Who’s On Your MDA Care Center Team?: Young-Adult- and Adult-Focused Social Workers

At more than 150 MDA Care Centers nationwide, kids and adults living with neuromuscular disease (NMD) have access to multidisciplinary care teams made up of different specialists who can coordinate in one place on an appointment day to optimize a complete care plan. Included on these teams are allied health professionals and social workers who can support individual treatment and planning aspects of daily life with an NMD. In this multi-part blog series, Who’s On Your MDA Care Center Team?, we sit down with some of the allied health professionals working with Care Center teams to find out more about their roles, when patients should loop them into care plans, and what advice they have for those adjusting to life with NMD.

Cynthia Clyburn, MSW, LSW, is a social worker in Neurology at Penn Medicine in Philadlphia and the dedicated social worker for the department’s MDA Care Center.

Cynthia Clyburn

As a social worker, what do you do? What is your role in the MDA Care Center multidisciplinary team?

A medical social worker helps patients and families navigate social systems and challenges associated with medical conditions. My role at the MDA Care Center is to identify barriers to a patient’s care, connect families to appropriate resources that improve their access to healthcare, and support individuals’ and families’ overall well-being.  

What are some of the issues you see affecting adult patients? What are issues that may arise as teens and young adults transition to adult life?

As teens and young adults transition into adult life, they will have to adapt to many new changes. Not only do young adults need to transition their medical care from pediatric to adult medicine, but also they need to adapt to other major life changes. Transitioning from school to higher education or work life can be daunting, but there are supports available to help people with neuromuscular disease navigate these systems. Being aware of programs, services, and local resources that provide guidance and support can help young adults cope with these major changes. 

Many young adults with neuromuscular disease also find meeting new people difficult after graduating from school. It is important to be proactive about not only your medical care, professional goals, and home life but also maintaining a social life! We encourage patients to incorporate social and recreational activities into their lives. Also, there are many ways to keep in touch with friends or make new connections via social media, online support groups, video games, and other virtual platforms — 2020 has certainly been proof that people can maintain meaningful social lives despite distance!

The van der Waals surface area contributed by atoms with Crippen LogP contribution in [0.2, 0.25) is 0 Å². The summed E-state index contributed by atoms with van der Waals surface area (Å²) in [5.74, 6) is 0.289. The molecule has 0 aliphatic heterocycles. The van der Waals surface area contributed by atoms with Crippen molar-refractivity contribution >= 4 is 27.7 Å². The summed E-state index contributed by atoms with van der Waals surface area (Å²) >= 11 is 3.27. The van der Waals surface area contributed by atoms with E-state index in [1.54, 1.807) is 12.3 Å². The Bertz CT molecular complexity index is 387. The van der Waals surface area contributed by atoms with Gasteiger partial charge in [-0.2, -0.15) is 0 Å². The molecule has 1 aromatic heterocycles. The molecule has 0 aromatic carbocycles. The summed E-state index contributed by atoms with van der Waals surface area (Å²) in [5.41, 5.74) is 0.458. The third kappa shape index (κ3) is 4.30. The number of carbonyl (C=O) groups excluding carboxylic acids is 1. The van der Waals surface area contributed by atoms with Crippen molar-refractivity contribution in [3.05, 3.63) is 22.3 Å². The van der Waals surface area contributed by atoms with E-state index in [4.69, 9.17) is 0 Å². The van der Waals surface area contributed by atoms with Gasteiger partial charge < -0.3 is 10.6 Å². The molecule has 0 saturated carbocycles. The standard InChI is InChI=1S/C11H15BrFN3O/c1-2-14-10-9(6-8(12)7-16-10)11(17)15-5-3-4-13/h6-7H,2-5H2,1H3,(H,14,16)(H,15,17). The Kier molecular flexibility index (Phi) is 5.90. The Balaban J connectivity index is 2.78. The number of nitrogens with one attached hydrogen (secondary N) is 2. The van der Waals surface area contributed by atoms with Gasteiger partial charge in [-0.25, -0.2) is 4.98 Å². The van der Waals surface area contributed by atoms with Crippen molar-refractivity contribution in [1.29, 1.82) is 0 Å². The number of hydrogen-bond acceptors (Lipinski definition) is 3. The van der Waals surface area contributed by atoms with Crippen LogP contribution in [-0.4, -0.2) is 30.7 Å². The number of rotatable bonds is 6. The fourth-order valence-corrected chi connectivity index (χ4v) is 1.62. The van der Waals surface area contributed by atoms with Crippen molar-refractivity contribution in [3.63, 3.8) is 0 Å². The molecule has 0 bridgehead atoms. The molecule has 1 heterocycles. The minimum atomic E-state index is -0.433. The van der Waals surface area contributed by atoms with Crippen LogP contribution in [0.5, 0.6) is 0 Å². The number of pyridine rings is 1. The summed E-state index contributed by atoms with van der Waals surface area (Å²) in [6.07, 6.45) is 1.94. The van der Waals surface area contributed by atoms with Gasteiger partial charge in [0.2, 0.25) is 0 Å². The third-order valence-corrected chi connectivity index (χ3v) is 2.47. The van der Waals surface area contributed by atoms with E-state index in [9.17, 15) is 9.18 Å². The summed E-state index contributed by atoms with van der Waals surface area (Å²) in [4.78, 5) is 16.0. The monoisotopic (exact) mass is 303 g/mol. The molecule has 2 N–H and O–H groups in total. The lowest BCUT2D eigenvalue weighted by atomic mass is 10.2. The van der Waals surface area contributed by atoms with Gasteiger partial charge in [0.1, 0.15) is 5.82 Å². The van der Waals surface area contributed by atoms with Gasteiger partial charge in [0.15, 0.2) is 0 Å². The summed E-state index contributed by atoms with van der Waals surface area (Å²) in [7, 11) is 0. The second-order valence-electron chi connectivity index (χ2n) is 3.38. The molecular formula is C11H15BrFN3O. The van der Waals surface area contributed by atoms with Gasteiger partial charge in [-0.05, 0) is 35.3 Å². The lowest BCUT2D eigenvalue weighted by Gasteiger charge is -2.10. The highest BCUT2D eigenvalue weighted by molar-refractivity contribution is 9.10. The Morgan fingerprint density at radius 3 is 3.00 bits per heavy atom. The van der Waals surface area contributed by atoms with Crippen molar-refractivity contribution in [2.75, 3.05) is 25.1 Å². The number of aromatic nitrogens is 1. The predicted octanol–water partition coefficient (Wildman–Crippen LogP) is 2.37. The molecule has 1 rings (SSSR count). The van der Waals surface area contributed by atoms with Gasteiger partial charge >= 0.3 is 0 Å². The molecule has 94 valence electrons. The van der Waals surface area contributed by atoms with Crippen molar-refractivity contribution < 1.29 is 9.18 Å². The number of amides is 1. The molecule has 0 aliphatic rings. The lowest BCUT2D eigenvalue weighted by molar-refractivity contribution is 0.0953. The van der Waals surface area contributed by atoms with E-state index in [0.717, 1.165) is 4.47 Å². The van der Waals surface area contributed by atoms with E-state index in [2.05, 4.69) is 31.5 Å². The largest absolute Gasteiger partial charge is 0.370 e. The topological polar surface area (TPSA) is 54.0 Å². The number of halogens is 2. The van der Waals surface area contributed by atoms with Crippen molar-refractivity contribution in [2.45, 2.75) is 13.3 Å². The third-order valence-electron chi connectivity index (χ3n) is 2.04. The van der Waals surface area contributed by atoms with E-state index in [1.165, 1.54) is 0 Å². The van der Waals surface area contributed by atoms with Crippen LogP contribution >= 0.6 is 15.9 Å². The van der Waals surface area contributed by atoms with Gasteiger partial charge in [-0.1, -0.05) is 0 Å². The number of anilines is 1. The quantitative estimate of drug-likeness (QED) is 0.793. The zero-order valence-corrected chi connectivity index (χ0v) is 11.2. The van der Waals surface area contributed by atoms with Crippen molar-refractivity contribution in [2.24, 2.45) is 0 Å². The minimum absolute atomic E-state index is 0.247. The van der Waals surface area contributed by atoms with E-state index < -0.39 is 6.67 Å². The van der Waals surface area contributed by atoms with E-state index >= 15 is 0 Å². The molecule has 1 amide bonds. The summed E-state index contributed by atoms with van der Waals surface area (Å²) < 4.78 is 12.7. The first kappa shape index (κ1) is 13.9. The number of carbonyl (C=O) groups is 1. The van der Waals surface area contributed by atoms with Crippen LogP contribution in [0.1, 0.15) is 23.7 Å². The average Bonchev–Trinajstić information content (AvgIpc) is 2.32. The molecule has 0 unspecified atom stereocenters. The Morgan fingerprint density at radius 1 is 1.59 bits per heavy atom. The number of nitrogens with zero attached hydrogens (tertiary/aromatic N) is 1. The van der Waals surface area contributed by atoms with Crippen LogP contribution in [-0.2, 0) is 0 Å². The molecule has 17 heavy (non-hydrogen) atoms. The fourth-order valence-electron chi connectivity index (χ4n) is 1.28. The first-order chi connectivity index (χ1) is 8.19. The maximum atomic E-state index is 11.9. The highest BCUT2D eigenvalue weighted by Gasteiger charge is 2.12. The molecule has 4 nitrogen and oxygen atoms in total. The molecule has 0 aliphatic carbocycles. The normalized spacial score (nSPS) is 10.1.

When should individuals involve a social worker in their treatment plan? What questions should they ask, and how can they help best inform you of what they need?

If possible, a social worker should be involved before or at the very beginning of the transition to an adult clinic. I typically introduce myself and my role to new patients prior to their first appointment. During their first appointment, we discuss their access to medical care, needs at home, school/career, hobbies, and interests. My goal is to identify barriers to getting adequate healthcare and offer resources for improving quality of life. I also address the emotional needs and mental health of our patients and their support systems. We identify coping mechanisms, discuss strategies for improving mood, and connect people to local supportive programs and providers.

How can social workers help adults with neuromuscular disease thrive?

Social workers identify community resources and connect adults with neuromuscular disease to programs, services, and accessible devices to promote independence and overall well-being. The goal is to provide young adults with the tools they need to thrive. Most of the resources I utilize are local. For instance, I may encourage a patient to reach out to their local office of vocational rehabilitation, county assistance office, or office of disability at a college. There are also several local career initiatives, advocacy groups, adaptive equipment specialists, sports teams, etc., I can connect people to.

What kind of follow-up or long-term social worker assistance should individuals plan for?

I offer patients my direct office number and we often communicate through our patient portal. I encourage people to reach out if they have a question about resources or need some additional guidance and support. I typically see patients during their first visit and love to touch base during their regular follow ups (usually every six months). 

What advice do you have for those living with neuromuscular disease?

I always encourage young adults to take the lead over managing their medical treatment, social life, work life, etc. Although this can be overwhelming, there are resources to help guide you through so many facets of life, so don’t hesitate to reach out for support! If you have questions or concerns, MDA or your MDA Care Center social worker can offer you guidance and support.